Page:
62.             XmlDocument xml = new XmlDocument();
  63.             stream.Position = 0;
  64.             StreamReader reader = new StreamReader(stream);
  65.             xml.LoadXml(reader.ReadToEnd());
  66.             stream.Position = 0;
  67.             return xml;
  68.         }
  69.  
  70.         
  71.         private void CopyStream(Stream from, Stream to)
  72.         {
  73.             TextReader reader = new StreamReader(from);
  74.             TextWriter writer = new StreamWriter(to);
  75.             writer.WriteLine(reader.ReadToEnd());
  76.             writer.Flush();
  77.         }
  78.  
  79.  
  80.         /// <summary>
  81.         /// Log request / response xml
  82.         /// </summary>
  83.         private void Log(string message)
  84.         {
  85.             DateTime d = DateTime.Now;
  86.             string filename = d.Year.ToString() + "-" + d.Month.ToString() + "-" + d.Day.ToString() + ".log";
  87.             string filepath = @"C:\logdata\";
  88.  
  89.             string logMessage = "\n\n" + DateTime.Now.ToString() + "\n" + message;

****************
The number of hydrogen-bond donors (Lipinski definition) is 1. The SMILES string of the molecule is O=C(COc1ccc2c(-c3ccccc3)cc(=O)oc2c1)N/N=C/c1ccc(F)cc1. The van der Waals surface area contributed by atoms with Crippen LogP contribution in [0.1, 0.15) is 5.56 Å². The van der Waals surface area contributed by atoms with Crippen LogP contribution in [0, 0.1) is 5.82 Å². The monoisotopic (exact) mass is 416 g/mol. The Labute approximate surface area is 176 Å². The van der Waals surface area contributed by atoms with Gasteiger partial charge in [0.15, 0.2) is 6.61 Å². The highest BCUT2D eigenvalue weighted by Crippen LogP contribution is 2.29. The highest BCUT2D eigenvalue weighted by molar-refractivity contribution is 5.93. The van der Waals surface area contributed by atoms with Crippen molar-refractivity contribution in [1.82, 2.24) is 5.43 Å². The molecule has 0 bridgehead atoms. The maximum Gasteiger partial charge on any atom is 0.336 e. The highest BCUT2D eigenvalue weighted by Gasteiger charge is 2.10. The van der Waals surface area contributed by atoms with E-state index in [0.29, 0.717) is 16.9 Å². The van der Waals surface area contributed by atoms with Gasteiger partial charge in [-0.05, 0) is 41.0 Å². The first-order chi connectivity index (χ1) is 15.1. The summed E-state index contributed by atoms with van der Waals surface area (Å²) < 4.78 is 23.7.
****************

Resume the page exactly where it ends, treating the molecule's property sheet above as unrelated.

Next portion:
90.             
  91.             if (!File.Exists(filepath + filename))                
  92.                 File.Create(filepath + filename);
  93.  
  94.             File.AppendAllText(filepath + filename, logMessage);
  95.         }
  96.      
  97.  
  98.         void Copy(Stream from, Stream to)
  99.         {
  100.             TextReader reader = new StreamReader(from);
  101.             TextWriter writer = new StreamWriter(to);
  102.             writer.WriteLine(reader.ReadToEnd());
  103.             writer.Flush();
  104.         }
  105.  
  106.  
  107.         #region InterfaceMethods
  108.